The 2023 Eastern Pacific Hurricane Season names and pronunciations are: 

    Adrian (AY-dree-uhn) 

    Beatriz (BEE-a-triz) 

    Calvin   (KAL-vin) 

    Dora (DOR-ruh) 

    Eugene (YOU-jeen)

    Fernanda (fer-NAN-dah) 

    Greg (greg)

    Hilary (HIH-luh-ree) 

    Irwin (UR-win) 

    Jova (HO-vah)

    Kenneth (KEH-neth) 

    Lidia (LIH-dyah)

    Max (maks)

    Norma (NOOR-muh) 

    Otis (OH-tis)

    Pilar (Pee-LAHR)

    Ramon (rah-MOHN)

    Selma (SELL-mah)

    Todd (tahd)

    Veronica (vur-RAHN-ih-kuh)

    Wiley (WY-lee)

    Xina (ZEE-nah)

    York  (York)

    Zelda (ZEL-dah)

    The 2023 Central North Pacific Hurricane Season names are: 

    Akoni

    Ema

    Hone

    Iona

    Keli

    Lala

    Moke

    Nolo

    Olana

    Pena

    Ulana

    Wale

    What is a Hurricane?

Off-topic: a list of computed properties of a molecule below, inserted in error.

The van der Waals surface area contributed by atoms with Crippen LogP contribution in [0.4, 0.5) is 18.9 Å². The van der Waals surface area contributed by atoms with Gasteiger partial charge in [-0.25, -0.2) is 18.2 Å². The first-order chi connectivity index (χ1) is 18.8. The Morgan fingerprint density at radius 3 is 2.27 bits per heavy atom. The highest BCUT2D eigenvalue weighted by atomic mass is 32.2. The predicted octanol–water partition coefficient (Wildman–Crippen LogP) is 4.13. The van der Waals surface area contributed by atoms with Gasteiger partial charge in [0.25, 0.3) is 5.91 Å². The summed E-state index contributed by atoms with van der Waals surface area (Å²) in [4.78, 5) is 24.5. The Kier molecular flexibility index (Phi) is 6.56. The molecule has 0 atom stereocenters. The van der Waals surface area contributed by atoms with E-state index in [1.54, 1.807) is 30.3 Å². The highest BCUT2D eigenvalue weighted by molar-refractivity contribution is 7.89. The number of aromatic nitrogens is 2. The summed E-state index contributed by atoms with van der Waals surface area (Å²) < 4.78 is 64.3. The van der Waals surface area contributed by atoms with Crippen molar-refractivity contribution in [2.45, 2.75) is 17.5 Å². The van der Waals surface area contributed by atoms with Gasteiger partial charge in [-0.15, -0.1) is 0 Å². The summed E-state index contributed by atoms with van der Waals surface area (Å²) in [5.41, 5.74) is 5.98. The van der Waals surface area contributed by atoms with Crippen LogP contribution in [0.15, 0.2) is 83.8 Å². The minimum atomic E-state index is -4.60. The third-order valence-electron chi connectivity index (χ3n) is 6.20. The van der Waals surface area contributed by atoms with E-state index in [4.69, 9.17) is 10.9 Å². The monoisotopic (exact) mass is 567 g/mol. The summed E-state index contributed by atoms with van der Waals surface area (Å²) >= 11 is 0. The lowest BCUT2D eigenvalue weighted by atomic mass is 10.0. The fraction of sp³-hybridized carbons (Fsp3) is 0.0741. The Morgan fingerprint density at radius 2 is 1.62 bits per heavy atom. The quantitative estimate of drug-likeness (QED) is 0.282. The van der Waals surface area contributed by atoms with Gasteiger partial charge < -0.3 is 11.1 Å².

In simple terms, a hurricane is defined as “a tropical storm with winds that have reached a constant speed of 74 miles per hour or more.” Once a storm reaches hurricane strength, the NHC uses the Saffir-Simpson Hurricane Wind Scale to determine what category of hurricane the storm is, from one through five. Nothing else is taken into consideration but wind speed on the scale. 

    Although all hurricanes are considered dangerous, the most severe are classified as Category 3 or higher. Weather specialists call these “major hurricanes.” These storms pack winds in excess of 111 miles per hour and are known to cause intense devastation as they approach and churn across land. One of the most well-known Category 5 storms, Hurricane Katrina, killed over 1,800 people and caused approximately $161 billion in damage. Katrina was one of the most intense Atlantic hurricanes to make landfall in the contiguous United States.